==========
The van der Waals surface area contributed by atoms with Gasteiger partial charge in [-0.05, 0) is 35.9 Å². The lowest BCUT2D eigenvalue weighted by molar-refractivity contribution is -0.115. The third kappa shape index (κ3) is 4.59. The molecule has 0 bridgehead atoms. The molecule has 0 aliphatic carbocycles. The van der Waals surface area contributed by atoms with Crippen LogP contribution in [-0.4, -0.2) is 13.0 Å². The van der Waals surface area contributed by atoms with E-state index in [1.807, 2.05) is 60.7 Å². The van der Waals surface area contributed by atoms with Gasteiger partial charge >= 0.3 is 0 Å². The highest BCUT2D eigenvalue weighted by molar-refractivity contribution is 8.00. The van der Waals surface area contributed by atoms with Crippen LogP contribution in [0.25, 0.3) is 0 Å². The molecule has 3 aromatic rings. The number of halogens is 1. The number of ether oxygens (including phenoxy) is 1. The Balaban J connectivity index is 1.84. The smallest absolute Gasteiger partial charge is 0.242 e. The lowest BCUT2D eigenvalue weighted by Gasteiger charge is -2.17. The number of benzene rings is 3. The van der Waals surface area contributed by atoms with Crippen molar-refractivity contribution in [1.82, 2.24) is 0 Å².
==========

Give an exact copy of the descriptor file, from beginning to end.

The van der Waals surface area contributed by atoms with Gasteiger partial charge in [-0.05, 0) is 35.9 Å². The lowest BCUT2D eigenvalue weighted by molar-refractivity contribution is -0.115. The third kappa shape index (κ3) is 4.59. The molecule has 0 bridgehead atoms. The molecule has 0 aliphatic carbocycles. The van der Waals surface area contributed by atoms with Crippen LogP contribution in [-0.4, -0.2) is 13.0 Å². The van der Waals surface area contributed by atoms with E-state index in [1.807, 2.05) is 60.7 Å². The van der Waals surface area contributed by atoms with Gasteiger partial charge >= 0.3 is 0 Å². The highest BCUT2D eigenvalue weighted by molar-refractivity contribution is 8.00. The van der Waals surface area contributed by atoms with Crippen LogP contribution in [0.25, 0.3) is 0 Å². The molecule has 3 aromatic rings. The number of halogens is 1. The number of ether oxygens (including phenoxy) is 1. The Balaban J connectivity index is 1.84. The smallest absolute Gasteiger partial charge is 0.242 e. The lowest BCUT2D eigenvalue weighted by Gasteiger charge is -2.17. The number of benzene rings is 3. The van der Waals surface area contributed by atoms with Crippen molar-refractivity contribution in [1.82, 2.24) is 0 Å².